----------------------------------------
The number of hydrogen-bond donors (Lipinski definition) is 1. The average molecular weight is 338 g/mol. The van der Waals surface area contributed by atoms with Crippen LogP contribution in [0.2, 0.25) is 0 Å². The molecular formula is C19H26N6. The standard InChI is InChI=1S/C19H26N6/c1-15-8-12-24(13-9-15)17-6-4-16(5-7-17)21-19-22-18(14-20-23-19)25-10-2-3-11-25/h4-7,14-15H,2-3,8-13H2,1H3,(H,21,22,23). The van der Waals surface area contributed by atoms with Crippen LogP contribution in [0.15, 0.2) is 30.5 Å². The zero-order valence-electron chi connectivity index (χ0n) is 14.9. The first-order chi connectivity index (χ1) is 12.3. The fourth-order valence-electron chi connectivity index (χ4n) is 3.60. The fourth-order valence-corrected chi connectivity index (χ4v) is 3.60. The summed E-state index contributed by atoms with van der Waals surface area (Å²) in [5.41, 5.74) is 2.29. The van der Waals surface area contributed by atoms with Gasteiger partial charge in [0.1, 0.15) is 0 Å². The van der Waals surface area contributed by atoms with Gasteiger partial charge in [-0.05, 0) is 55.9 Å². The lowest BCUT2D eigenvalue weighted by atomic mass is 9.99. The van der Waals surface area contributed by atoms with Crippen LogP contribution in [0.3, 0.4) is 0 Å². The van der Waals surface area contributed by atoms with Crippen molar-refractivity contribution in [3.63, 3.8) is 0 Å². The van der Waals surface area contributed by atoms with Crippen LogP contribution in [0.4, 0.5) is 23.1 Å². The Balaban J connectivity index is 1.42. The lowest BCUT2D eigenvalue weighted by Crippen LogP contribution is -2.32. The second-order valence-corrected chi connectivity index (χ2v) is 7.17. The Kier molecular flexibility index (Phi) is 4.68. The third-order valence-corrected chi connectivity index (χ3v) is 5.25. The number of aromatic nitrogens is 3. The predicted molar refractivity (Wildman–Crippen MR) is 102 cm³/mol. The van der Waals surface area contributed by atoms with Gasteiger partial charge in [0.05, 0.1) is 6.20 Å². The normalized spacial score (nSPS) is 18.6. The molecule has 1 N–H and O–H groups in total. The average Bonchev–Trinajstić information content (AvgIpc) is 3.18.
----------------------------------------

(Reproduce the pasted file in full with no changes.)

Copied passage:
The number of hydrogen-bond donors (Lipinski definition) is 1. The average molecular weight is 338 g/mol. The van der Waals surface area contributed by atoms with Crippen LogP contribution in [0.2, 0.25) is 0 Å². The molecular formula is C19H26N6. The standard InChI is InChI=1S/C19H26N6/c1-15-8-12-24(13-9-15)17-6-4-16(5-7-17)21-19-22-18(14-20-23-19)25-10-2-3-11-25/h4-7,14-15H,2-3,8-13H2,1H3,(H,21,22,23). The van der Waals surface area contributed by atoms with Crippen LogP contribution in [0.15, 0.2) is 30.5 Å². The zero-order valence-electron chi connectivity index (χ0n) is 14.9. The first-order chi connectivity index (χ1) is 12.3. The fourth-order valence-electron chi connectivity index (χ4n) is 3.60. The fourth-order valence-corrected chi connectivity index (χ4v) is 3.60. The summed E-state index contributed by atoms with van der Waals surface area (Å²) in [5.41, 5.74) is 2.29. The van der Waals surface area contributed by atoms with Gasteiger partial charge in [0.1, 0.15) is 0 Å². The van der Waals surface area contributed by atoms with Gasteiger partial charge in [-0.05, 0) is 55.9 Å². The lowest BCUT2D eigenvalue weighted by atomic mass is 9.99. The van der Waals surface area contributed by atoms with Crippen LogP contribution in [0.3, 0.4) is 0 Å². The van der Waals surface area contributed by atoms with Crippen molar-refractivity contribution in [3.63, 3.8) is 0 Å². The van der Waals surface area contributed by atoms with Crippen LogP contribution in [0.4, 0.5) is 23.1 Å². The Balaban J connectivity index is 1.42. The lowest BCUT2D eigenvalue weighted by Crippen LogP contribution is -2.32. The second-order valence-corrected chi connectivity index (χ2v) is 7.17. The Kier molecular flexibility index (Phi) is 4.68. The third-order valence-corrected chi connectivity index (χ3v) is 5.25. The number of aromatic nitrogens is 3. The predicted molar refractivity (Wildman–Crippen MR) is 102 cm³/mol. The van der Waals surface area contributed by atoms with Gasteiger partial charge in [0.05, 0.1) is 6.20 Å². The normalized spacial score (nSPS) is 18.6. The molecule has 1 N–H and O–H groups in total. The average Bonchev–Trinajstić information content (AvgIpc) is 3.18.